Christian Hackenberg is a name that still resonates with Penn State football fans, but unfortunately, not for the right reasons. Despite coming to Happy Valley with much fanfare and high expectations, Hackenberg’s time as the Nittany Lions’ starting quarterback was largely disappointing. Coming out of Fork Union Military Academy as the 7th-best player, and #1 QB, in the country, his collegiate career is known more for its disappointment than success.
Christian Hackenberg’s talent and potential were on full display during his freshman campaign. He completed 231 of 392 passes for 2,955 yards, throwing 20 touchdowns and 10 interceptions, earning accolades such as the Big Ten Freshman of the Year award and recognition as a freshman All-American. One of the highlights of his freshman year was Penn State’s epic four-overtime win against Michigan, where Hackenberg threw for 305 yards and three touchdowns. Fans were filled with hope and excitement as they witnessed the young quarterback’s ability to lead the team to a 7-5 record and a victorious outing against Boston College in the Pinstripe Bowl. However, little did they know that his subsequent years would not live up to the promise of his remarkable freshman campaign.
Part of the reason why Hackenberg’s career at Penn State was so difficult was because of the NCAA sanctions the program was dealing with at the time. The team was hit hard with a four-year postseason ban, scholarship reductions, and a $60 million fine in the wake of the Jerry Sandusky scandal. This made it difficult for the team to recruit top talent and compete at a high level.
Despite these challenges, many believed that Hackenberg had the potential to be a star quarterback in college football. Bill O’Brien, who was the team’s head coach during Hackenberg’s freshman year, was known as a QB guru and was responsible for helping to develop Tom Brady during his time as the New England Patriots offensive coordinator. However, O’Brien left for the Houston Texans in the NFL after just one season with Hackenberg, leaving the young quarterback without his mentor.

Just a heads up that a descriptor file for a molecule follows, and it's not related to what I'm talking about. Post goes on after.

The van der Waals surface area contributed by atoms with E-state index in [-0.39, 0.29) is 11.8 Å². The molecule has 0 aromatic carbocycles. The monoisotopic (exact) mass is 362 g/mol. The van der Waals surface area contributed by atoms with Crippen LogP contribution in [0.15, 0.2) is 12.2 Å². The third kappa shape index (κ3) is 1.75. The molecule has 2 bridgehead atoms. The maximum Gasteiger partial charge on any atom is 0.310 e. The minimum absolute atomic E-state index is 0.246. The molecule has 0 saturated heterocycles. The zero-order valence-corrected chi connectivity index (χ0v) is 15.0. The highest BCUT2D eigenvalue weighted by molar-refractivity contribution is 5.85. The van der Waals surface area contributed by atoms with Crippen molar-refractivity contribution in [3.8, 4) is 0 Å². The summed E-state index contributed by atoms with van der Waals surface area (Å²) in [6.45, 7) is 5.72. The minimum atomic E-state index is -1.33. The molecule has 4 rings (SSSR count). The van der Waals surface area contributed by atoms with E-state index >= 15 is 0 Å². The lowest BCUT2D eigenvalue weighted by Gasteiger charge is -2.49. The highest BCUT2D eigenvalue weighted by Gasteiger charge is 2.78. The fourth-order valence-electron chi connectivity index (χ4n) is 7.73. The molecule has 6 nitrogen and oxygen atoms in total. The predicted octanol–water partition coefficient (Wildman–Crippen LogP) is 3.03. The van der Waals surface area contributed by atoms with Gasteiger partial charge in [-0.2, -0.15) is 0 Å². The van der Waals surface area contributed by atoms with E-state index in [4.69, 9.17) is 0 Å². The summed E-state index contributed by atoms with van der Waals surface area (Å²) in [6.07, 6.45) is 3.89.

Hackenberg’s style of play and skillset just didn’t mesh well with head coach James Franklin’s offensive system. Hackenberg was a dropback quarterback who excelled at reading defenses and delivering accurate passes downfield. Franklin, on the other hand, prefers more mobile quarterbacks who can make plays with their legs as well as their arms. This disconnect between Hackenberg’s strengths and Franklin’s preferred style of play may have contributed to his struggles on the field.
Hackenberg also faced significant challenges with the team’s offensive line and less-than-stellar rushing attack. The offensive line struggled to protect him, and he was sacked 44 times in 2014 and 38 times in 2015, which was tied for third-most in the nation. The rushing attack was also inconsistent, which put more pressure on Hackenberg to carry the offense.
Despite these challenges, Hackenberg did have some strong offensive weapons at his disposal. He had a talented group of wide receivers and tight ends who could make plays downfield and in the red zone. However, even with these weapons, Hackenberg was not able to consistently perform at a high level.
In the end, Hackenberg’s time at Penn State was a mixed bag. While he showed flashes of brilliance and had some impressive performances, he also struggled with consistency and faced significant challenges with the team’s offensive line and rushing attack. Additionally, changes in the coaching staff and offensive systems may have hindered his development as a quarterback. Despite his struggles, Hackenberg’s legacy at Penn State is still one of the most highly-touted recruits to come through the program, and his story serves as a cautionary tale for high school athletes with high expectations.